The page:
Background: Recognizing acute exacerbations of chronic bronchitis (AECB) and selecting appropriate antibiotic treatment for patients who would benefit most is a challenge for community-based physicians. Objective: The Tequin Clinical Experience Study, an open-label, noncomparative, post-marketing trial, assessed the efficacy and tolerability of gatifloxacin, an 8-methoxy fluoroquinolone, in the treatment of AECB in the community-practice setting. Methods: Consecutive patients with respiratory tract infections in community-based settings were eligible for participation. Treated patients (N = 2512) included 1107 men (44.1%) and 1405 women (55.9%) aged ≥18 years with a clinical diagnosis of chronic bronchitis. All participants received oral gatifloxacin 400 mg once daily for 7 to 10 days. Clinical response was determined via telephone contact conducted by the investigator or study coordinator using case-report forms or during an office visit after the last dose. The investigator or coordinator collected expectorated or induced sputum specimens that were then smeared on a microscope slide, stored in a tube, and transported to a central reference laboratory for Gram-staining and culture. Of 1388 pretreatment sputum specimens submitted, pathogens were isolated from 424. Results: The most frequently detected pathogens were Haemophilus influenzae, Moraxella catarrhalis, and Streptococcus pneumoniae. All H influenzae and 99% of S pneumoniae isolates tested were susceptible to gatifloxacin. Of the 2267 patients with a determinable clinical response, 2084 (91.9% [95% CI, 90.8%-93.0%]) were cured (all acute symptoms improved or returned to baseline level, no new symptoms present, no additional antibiotic required). The 95.8% cure rate in 166 patients with H influenzae included 100% of those with beta-lactamase-positive strains. Overall, 89.2% of 111 patients with M catarrhalis were cured; rates were similar regardless of beta-lactamase production. The clinical cure rate in 74 patients with S pneumoniae was 98.6% and was independent of the degree of penicillin resistance (minimum inhibitory concentration ≥2.0 μg/mL). All 6 patients infected with S pneumoniae fully resistant to penicillin were cured. Gatifloxacin was generally well tolerated, and the majority of adverse events were mild to moderate; only 11 drug-related adverse events in 10 patients (0.4%) were serious. Drug-related nausea (3.0%), dizziness (1.5%), diarrhea (1.2%), and vomiting (0.9%) were the most common adverse events. Conclusions: The high clinical cure rate and favorable tolerability support gatifloxacin as a rational choice for the treatment of AECB in patients such as those in this community-based study.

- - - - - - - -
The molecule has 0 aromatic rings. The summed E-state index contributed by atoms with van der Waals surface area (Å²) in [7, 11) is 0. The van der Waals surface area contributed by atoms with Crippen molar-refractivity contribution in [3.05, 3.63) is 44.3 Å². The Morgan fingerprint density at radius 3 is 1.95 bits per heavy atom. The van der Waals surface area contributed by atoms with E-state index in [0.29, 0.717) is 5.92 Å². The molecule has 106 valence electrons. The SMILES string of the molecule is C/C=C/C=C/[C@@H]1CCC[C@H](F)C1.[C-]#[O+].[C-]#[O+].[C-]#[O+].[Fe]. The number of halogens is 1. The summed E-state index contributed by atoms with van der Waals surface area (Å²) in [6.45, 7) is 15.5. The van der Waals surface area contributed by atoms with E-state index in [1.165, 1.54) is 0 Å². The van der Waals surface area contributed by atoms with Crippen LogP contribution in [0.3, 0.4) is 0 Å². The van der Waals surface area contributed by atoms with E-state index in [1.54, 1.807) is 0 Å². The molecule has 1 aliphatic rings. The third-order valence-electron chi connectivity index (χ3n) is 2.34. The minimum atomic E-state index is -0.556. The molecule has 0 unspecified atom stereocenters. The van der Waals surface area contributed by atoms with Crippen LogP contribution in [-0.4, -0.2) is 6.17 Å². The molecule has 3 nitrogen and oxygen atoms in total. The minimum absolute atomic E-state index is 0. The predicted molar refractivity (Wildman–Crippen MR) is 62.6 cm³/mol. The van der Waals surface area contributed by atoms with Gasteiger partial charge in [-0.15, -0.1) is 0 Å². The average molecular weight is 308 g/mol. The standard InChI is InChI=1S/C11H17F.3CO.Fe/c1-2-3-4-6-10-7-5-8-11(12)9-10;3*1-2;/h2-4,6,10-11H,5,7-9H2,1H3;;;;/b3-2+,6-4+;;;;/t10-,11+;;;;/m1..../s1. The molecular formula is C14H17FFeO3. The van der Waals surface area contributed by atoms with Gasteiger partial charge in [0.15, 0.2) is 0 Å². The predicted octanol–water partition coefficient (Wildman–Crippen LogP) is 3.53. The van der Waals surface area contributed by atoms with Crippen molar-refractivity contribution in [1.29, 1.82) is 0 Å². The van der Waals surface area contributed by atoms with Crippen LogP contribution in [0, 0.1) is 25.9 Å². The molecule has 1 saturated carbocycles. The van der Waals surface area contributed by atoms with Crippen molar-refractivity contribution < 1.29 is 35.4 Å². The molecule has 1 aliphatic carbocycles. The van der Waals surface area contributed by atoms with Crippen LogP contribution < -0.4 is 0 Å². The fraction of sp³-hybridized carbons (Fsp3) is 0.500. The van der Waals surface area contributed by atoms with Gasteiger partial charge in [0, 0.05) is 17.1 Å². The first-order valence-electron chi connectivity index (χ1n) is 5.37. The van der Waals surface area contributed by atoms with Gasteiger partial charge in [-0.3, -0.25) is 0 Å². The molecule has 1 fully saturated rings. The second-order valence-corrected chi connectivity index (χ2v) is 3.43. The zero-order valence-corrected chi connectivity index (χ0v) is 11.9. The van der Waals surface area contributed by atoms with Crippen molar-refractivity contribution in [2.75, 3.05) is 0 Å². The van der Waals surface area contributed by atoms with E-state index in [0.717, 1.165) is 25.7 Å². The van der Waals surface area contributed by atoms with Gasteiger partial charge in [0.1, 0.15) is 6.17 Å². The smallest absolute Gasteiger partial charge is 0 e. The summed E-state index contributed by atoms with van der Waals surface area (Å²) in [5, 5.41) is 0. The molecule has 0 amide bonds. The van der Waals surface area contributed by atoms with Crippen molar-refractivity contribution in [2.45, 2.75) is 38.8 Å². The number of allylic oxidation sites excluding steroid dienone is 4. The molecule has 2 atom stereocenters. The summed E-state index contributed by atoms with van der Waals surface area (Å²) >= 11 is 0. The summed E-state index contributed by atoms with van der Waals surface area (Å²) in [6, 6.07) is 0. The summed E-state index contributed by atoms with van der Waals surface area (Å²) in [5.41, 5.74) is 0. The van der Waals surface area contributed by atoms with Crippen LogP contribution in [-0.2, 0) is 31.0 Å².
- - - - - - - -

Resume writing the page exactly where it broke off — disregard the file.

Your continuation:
- Acute exacerbations of chronic bronchitis
ASJC Scopus subject areas
- Pharmacology (medical)